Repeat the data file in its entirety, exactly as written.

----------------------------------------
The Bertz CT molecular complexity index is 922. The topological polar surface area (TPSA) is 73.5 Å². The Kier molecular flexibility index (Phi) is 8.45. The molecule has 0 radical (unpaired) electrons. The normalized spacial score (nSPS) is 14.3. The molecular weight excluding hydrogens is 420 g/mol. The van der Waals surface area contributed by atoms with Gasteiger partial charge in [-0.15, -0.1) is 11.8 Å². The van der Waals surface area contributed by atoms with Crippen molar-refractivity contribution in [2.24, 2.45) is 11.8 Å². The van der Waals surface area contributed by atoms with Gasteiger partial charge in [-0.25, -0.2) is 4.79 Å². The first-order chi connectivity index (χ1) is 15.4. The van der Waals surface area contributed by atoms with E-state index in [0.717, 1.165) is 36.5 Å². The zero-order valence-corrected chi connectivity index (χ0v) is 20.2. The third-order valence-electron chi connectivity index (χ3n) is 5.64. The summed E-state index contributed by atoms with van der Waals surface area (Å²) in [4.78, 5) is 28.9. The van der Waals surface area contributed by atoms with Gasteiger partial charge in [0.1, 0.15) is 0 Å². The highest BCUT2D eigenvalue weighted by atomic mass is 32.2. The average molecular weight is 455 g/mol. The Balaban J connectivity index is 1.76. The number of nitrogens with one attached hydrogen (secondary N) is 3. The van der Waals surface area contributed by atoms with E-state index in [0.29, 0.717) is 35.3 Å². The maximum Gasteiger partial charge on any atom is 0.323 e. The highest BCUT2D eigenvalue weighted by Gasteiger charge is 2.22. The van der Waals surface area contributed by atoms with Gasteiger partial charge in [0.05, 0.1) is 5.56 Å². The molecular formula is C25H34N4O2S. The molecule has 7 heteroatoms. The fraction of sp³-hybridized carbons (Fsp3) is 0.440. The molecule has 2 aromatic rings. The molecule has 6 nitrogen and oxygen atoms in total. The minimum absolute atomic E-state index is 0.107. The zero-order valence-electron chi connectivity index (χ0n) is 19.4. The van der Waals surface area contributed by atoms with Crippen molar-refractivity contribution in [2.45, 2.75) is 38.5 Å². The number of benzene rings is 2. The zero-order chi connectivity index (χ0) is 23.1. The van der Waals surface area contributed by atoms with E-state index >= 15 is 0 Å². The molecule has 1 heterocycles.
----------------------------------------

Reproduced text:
The Bertz CT molecular complexity index is 922. The topological polar surface area (TPSA) is 73.5 Å². The Kier molecular flexibility index (Phi) is 8.45. The molecule has 0 radical (unpaired) electrons. The normalized spacial score (nSPS) is 14.3. The molecular weight excluding hydrogens is 420 g/mol. The van der Waals surface area contributed by atoms with Gasteiger partial charge in [-0.15, -0.1) is 11.8 Å². The van der Waals surface area contributed by atoms with Crippen molar-refractivity contribution in [2.24, 2.45) is 11.8 Å². The van der Waals surface area contributed by atoms with Gasteiger partial charge in [-0.25, -0.2) is 4.79 Å². The first-order chi connectivity index (χ1) is 15.4. The van der Waals surface area contributed by atoms with E-state index in [0.717, 1.165) is 36.5 Å². The zero-order valence-corrected chi connectivity index (χ0v) is 20.2. The third-order valence-electron chi connectivity index (χ3n) is 5.64. The summed E-state index contributed by atoms with van der Waals surface area (Å²) in [4.78, 5) is 28.9. The van der Waals surface area contributed by atoms with Gasteiger partial charge in [0.1, 0.15) is 0 Å². The highest BCUT2D eigenvalue weighted by atomic mass is 32.2. The average molecular weight is 455 g/mol. The Balaban J connectivity index is 1.76. The number of nitrogens with one attached hydrogen (secondary N) is 3. The van der Waals surface area contributed by atoms with E-state index in [0.29, 0.717) is 35.3 Å². The maximum Gasteiger partial charge on any atom is 0.323 e. The highest BCUT2D eigenvalue weighted by Gasteiger charge is 2.22. The van der Waals surface area contributed by atoms with Gasteiger partial charge in [0.05, 0.1) is 5.56 Å². The molecular formula is C25H34N4O2S. The molecule has 7 heteroatoms. The fraction of sp³-hybridized carbons (Fsp3) is 0.440. The molecule has 2 aromatic rings. The molecule has 6 nitrogen and oxygen atoms in total. The minimum absolute atomic E-state index is 0.107. The zero-order valence-electron chi connectivity index (χ0n) is 19.4. The van der Waals surface area contributed by atoms with Crippen molar-refractivity contribution in [2.45, 2.75) is 38.5 Å². The number of benzene rings is 2. The zero-order chi connectivity index (χ0) is 23.1. The van der Waals surface area contributed by atoms with E-state index >= 15 is 0 Å². The molecule has 1 heterocycles.